The wooden St Bartholomew’s built in 1908

By 1913 enough money had been raised to start work on the permanent building. It was designed by W D Caroe, then architect to Canterbury Cathedral. The foundation stone was laid on All Saints’ Day, November 1st, 1913, by Randall Davidson, Archbishop of Canterbury, using a silver trowel still in the possession of the Church, having been returned by his widow after his death. A congregation was well established in the wooden church, but any hopes that that building would soon be replaced by the brick one were dashed by the declaration of war in 1914. The porch, the memorial to Lilian Daubeney, the Vicar’s wife, was dedicated on December 15th, 1914, by the Bishop of Dover, and the building stopped there. It was not until 1922 that the Archdeacon of Maidstone came to dedicate the Memorial Chapel in memory of Henry Hogarth Bell and Giles Robert Daubeney, the Vicar’s step-son and son, who gave their lives in the War. Between 1922 and 1932 the wooden church was taken down in stages as the building of the brick church advanced, and the permanent church was finally consecrated by Cosmo Gordon Lang on Saturday July 30th, 1932. The Church was finished, but incomplete; it has been hoped that it would cost 5,000 and seat 500, in fact it cost 18,000 and can seat about 300.

Picture showing Archbishop 
	Davidson lays the foundation stone in front of the wooden church, All Saints Day, 
	November 1st, 1913..

Archbishop Davidson lays the foundation stone in front of the wooden church, All Saints Day, November 1st, 1913.

Picture showing an aerial 
	view showing most of the brick building completed and a small part of the wooden one 
	still remaining.

An aerial view showing most of the brick building completed and a small part of the wooden one still remaining.

(Note the old water tower opposite!)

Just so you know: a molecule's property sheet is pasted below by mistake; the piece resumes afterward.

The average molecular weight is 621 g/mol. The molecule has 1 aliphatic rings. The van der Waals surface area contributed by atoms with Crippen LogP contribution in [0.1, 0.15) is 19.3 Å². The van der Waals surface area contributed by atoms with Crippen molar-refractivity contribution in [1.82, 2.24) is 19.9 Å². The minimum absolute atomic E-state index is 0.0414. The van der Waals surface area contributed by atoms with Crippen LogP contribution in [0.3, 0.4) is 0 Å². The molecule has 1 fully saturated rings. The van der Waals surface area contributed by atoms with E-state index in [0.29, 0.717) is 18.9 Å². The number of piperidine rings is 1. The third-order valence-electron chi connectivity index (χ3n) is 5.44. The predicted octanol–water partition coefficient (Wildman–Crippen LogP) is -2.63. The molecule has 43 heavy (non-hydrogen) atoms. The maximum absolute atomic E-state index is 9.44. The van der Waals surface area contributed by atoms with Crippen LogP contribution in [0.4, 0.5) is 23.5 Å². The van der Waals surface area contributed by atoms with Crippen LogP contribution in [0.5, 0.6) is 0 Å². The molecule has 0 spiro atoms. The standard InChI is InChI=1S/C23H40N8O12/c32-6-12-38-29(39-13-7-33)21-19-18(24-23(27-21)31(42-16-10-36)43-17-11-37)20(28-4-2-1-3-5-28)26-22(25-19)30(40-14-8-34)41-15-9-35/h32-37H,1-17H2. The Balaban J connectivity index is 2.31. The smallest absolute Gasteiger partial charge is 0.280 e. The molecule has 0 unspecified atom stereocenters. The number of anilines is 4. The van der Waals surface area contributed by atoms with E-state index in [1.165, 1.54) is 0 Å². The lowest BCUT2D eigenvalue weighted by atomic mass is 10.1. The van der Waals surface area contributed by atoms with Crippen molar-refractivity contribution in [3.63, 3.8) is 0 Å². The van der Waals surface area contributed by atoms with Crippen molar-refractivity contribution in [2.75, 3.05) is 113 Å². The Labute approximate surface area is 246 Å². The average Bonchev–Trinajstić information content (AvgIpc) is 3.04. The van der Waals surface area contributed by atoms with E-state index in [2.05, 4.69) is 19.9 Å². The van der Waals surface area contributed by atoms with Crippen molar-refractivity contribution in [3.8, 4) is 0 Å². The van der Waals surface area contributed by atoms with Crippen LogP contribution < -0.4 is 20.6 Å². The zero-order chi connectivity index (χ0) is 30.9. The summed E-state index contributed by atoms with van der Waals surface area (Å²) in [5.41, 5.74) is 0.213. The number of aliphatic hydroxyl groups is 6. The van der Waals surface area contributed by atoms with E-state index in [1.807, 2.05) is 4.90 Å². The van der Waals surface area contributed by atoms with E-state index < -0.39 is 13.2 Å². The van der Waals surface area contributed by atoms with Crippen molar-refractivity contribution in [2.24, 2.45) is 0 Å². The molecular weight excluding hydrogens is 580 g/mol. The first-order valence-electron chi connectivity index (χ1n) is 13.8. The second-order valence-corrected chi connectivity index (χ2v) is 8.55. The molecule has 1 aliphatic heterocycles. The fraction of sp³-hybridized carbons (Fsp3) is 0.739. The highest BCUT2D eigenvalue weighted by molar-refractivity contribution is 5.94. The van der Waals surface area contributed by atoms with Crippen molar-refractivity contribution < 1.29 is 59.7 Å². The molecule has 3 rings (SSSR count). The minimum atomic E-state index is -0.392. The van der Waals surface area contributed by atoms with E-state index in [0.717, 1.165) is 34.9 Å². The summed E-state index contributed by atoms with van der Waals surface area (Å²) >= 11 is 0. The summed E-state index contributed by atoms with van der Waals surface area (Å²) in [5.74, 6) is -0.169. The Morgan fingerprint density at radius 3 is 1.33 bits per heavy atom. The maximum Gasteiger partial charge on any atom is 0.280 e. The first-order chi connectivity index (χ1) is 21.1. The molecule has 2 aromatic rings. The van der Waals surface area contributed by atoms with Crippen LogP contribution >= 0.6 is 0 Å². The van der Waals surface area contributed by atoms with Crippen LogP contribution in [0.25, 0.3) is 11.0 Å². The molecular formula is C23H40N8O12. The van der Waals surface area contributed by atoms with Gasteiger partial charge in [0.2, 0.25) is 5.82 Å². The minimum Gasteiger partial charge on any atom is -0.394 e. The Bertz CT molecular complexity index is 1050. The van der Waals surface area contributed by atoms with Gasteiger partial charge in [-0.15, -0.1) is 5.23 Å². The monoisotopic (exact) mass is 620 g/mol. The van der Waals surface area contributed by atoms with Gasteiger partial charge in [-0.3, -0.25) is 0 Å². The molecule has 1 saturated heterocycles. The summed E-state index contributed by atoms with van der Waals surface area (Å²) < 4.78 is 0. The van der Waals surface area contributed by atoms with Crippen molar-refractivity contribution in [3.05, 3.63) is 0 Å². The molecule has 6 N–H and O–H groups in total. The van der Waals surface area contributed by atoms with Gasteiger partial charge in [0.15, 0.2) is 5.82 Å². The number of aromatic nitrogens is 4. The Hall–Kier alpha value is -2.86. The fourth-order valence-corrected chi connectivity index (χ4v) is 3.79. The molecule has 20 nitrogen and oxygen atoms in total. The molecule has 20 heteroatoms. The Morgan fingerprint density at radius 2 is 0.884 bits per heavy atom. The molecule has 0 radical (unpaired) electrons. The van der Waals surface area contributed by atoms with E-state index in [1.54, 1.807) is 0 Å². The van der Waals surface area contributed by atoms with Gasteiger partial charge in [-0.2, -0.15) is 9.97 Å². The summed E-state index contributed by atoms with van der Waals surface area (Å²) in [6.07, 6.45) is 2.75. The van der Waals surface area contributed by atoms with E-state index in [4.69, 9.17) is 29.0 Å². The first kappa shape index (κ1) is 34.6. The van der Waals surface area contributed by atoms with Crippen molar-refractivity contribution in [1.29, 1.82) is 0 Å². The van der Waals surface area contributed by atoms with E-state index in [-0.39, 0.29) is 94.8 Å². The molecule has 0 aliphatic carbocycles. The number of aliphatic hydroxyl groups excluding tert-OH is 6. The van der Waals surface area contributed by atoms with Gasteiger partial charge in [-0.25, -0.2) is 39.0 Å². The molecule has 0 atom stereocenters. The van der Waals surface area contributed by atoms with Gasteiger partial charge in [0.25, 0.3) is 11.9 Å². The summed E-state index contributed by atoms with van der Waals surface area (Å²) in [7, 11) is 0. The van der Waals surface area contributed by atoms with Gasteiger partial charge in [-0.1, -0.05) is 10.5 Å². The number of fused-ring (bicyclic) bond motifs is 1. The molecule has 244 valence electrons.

St Bartholomew’s remained a daughter church to St Martin’s, Herne until 1936. In that year the documents confirming the separation of the Parish of St Bartholomew, Herne Bay from that of St Martin, Herne were signed by Edward VIII, during his brief reign. Fifty years later St Bartholomew’s became a joint benefice with the Parish Church of St Mary the Virgin, Reculver. The two churches share their clergy and co-operate in many ways, but they remain separate parishes and parish churches with their own Parochial Church Councils.

Giles Daubeney served as Vicar of Herne from 1905 to 1946. From 1919 he placed St Bartholomew’s in the care of a curate as priest-in-charge: Compton Bracebridge served in this capacity until 1922, followed by John Allen. John Allen became the first Vicar of St Bartholomew, Herne Bay in 1932, and served here until 1940. He was succeeded by John Caton Jones who died very suddenly and prematurely after celebrating his tenth year in the parish in 1950. Leslie Beddow was appointed Vicar in 1951 and served here until his retirement in 1970. Humphrey Stephens succeeded him and the new Vicarage was built in Dence Park during his incumbency. He retired in 1982 and at this point Stephan Welch, Vicar of Reculver, became also priest-in-charge and then Vicar of St Bartholomew, Herne Bay. He was succeeded by Roy Kilford in 1993 then by Michael Bowers in 1995 and Ronald Hawkes in 2003. The present Priest in Charge of the United Benefice is Sue Martin, appointed in 2014.